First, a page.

There are 1200 of these organizations run entirely by volunteers. Many have annual budgets of just £250 for stationery and the like.
The councils generally discuss local community matters - particularly planning matters, public transport and policing - representing the community interest to the local council and other bodies.
The ICO noticed recently that these councils, which are statutory bodies, were not registered with his office. As this process involves payment of £35 and the filling in of many page forms each year, its perhaps not surprising that volunteers were not storming his door down with application forms.
Also when it's understood that Community Councils do not in general process personal information. When personal information is processed it is generally no more than the names and possibly email addresses of members of the councils. Information that is generally publicly available anyway.
Community Councils generally do not even have computer equipment - any communication is done via members computers and phones.
This process was apparently triggered when a community council published a local child's name in minutes. The fact that the ICO stood to gain £42,000 in annual fees was of course not a factor.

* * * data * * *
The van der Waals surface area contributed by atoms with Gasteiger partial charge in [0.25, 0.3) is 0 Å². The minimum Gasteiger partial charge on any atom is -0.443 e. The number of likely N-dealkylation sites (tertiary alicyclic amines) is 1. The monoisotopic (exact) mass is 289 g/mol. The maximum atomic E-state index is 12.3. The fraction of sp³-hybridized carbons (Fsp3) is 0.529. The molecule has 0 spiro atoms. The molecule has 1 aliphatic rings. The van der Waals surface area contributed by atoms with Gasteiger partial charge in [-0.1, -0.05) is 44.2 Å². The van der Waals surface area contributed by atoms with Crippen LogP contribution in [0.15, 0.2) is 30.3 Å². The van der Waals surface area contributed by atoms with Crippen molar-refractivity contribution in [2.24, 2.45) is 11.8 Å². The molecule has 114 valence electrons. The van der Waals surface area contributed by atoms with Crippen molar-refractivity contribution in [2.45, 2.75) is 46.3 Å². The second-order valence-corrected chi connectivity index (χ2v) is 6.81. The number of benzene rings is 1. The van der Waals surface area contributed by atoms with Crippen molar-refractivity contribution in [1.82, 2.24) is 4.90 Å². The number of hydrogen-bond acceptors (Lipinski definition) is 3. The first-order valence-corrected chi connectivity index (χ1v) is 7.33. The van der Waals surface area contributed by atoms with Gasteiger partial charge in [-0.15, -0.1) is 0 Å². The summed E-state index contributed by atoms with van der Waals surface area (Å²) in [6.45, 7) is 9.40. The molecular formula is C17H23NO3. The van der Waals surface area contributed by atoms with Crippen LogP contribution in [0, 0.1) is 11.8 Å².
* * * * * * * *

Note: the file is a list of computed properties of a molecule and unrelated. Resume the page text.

The fact that Community Council registration under the DP Act would mean those CCs or a representative of those CCs had signed up to "the Data Protection principles" and thereby promised not to be naughty again will, as far as I can tell, make no difference to the likelihood of an incident similar to the "Orkneys incident" happening again.
So when it comes to attacking local groups made up of volunteers giving their time in an effort to benefit their local community, the ICO has plenty of teeth.
"In three cases the information was recovered"
Does it matter if the information was recovered? Presumably it was never actually lost, just a copy of it went astray.
Saying it was 'recovered' would make most people think that the problem had been rectified, whereas in fact (a) the information was never 'lost' and (b) recovery does not mean the information has not been copied and retained by someone with larcenous intent.
I am puzzled; do these people not understand didigtal information systems at all or are they deliberately intending to deceive?
Or both, of course.
Bah. Tell me every other country gets this wrong too, please?
RE: ICO not toothless
If they do not process personal information then they are exempt and do not have to register as Data Processors. Read the guidelines and then if all 1200 are exempt you can write one letter back explaining that fact and will not have to pay any money.
They listern and learn
the problem is that govenment agencies dont learn from past experience and they carry on making the same mistake over and over again. I call it the "five second memory" senario. No doubt this will happen again.